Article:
Weathering The Covid-19 Crisis - Keeping the Faith in Faithless Times

Updated: Jan 4

By Garry M. Spotts


Holding yourself together in times where it appears that everything is falling apart can be difficult. When you add the stress of isolation and loneliness to the other immense pressures we experience within and without, you create a volatile situation. Many people feel it, the haunting potential of infection and the resulting illness that may end in death and, if not death, continuing health problems.



The Pandemic of 2019-2020 has created a specter lurking in the shadows, hanging over our lives, homes, and loved ones. There are incidental sicknesses that overtake everyone in the country during times such as these. Ignorance, Stupidity, Fear, and Inaction are the collateral dangers in dangerous times.


We live in such a time. All four of these have shown up with Covid-19. Right now, in the middle of a U.S. Surge that threatens more lives, the anxiety factor has exploded upward with the infection and mortality rates. Add to the Covid-19 Crisis the critical failure of representative government to govern with integrity and attention to the citizens’ and nation’s needs.


Most people know someone they care about who is infected with Covid-19. The potential loss of that life creates a spiral of doubt and concern that can be disarming and disturbing. There is news reporting that the virus disproportionately impacts Black and Brown people at a rate of 4 to 1 in the U.S. According to the CDC, the rate of hospitalization for Black people is 4.7x that of white America. The rate for “Brown” Hispanic Latino and Native American peoples is as much as 4.6x and 5.3x, respectively, that of the whites. See the table below:



The challenge is great, and the burden is heavier on Black and Brown people in the U.S. The key to turning the tide is education and practice. Education must be ramped up by institutions that are trusted by the communities most affected by the Pandemic. As the 3rd wave of spiking infections washes over the nation, it is imperative that the church and other trusted agents in our communities teach, preach, and sound the alarm.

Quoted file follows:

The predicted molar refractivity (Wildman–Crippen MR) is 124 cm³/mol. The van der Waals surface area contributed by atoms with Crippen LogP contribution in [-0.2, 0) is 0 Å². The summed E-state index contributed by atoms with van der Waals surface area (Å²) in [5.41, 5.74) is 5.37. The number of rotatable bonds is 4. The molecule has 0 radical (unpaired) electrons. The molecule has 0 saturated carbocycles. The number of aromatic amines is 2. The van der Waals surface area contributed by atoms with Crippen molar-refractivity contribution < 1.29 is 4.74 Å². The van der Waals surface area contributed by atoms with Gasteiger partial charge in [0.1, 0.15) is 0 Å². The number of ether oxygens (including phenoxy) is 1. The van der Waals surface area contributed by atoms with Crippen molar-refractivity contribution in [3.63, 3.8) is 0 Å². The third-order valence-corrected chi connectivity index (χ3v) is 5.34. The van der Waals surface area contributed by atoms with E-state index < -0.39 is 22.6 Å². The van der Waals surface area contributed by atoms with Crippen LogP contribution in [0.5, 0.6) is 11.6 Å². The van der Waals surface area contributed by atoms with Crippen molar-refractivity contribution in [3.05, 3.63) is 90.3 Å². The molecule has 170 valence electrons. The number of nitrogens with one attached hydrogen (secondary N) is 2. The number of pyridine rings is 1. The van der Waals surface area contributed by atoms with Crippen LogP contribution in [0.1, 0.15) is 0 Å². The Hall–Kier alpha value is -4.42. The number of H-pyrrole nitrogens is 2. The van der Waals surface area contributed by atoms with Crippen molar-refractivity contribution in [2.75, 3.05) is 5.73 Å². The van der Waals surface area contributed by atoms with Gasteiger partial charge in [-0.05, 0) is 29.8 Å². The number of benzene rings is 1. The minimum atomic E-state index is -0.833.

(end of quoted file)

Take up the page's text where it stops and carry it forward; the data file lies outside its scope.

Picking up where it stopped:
Beyond the critical need for education, practice is important. To teach me how to be safe without my commitment to practice safety is a waste of human capital. If we choose not to practice safety, we guarantee that more will suffer infections, more will die, and more families will suffer the insult of our stupidity.


According to Pastor Bartholomew Orr of Brown Missionary Baptist Church in Southaven, MS, he has performed 50% more funerals to this point in 2020 than those in 2019.

Conventional wisdom should apply here. The loss of life is avoidable in many cases. The correct use of the knowledge we have is all the wisdom we need until a viable and safe vaccine to help eradicate Covid-19. The challenge is to do our part.



Here are a few recommendations for churches:


  • Form a telephone tree, Goggle Duo, or an Apple Face Time network to regularly, if not daily, check on the most vulnerable members of our congregations.

  • Check with members to see if they have essentials such as hand sanitizer, masks (disposable or reusable), and follow the simple safety guidelines that battle the transmission of infection.

  • Encourage members to only allow people into their space who are wearing face coverings. Make this rule apply to family members who we tend to trust and let our guard down around.

  • Offer simple solutions on your website, app, or in print about how to keep your living and workspaces clean, disinfected, and safer to occupy.


Most importantly, Now is not the time to allow others to speak louder for our people’s safety and security than we do for them. Pastors and ministry leaders must be front and center in the ear of their members and the community of people who live in the shadow of their churches.

Stay safe, learn how to protect yourself and others from infection, and do not stop till we are on the other side of the Pandemic.

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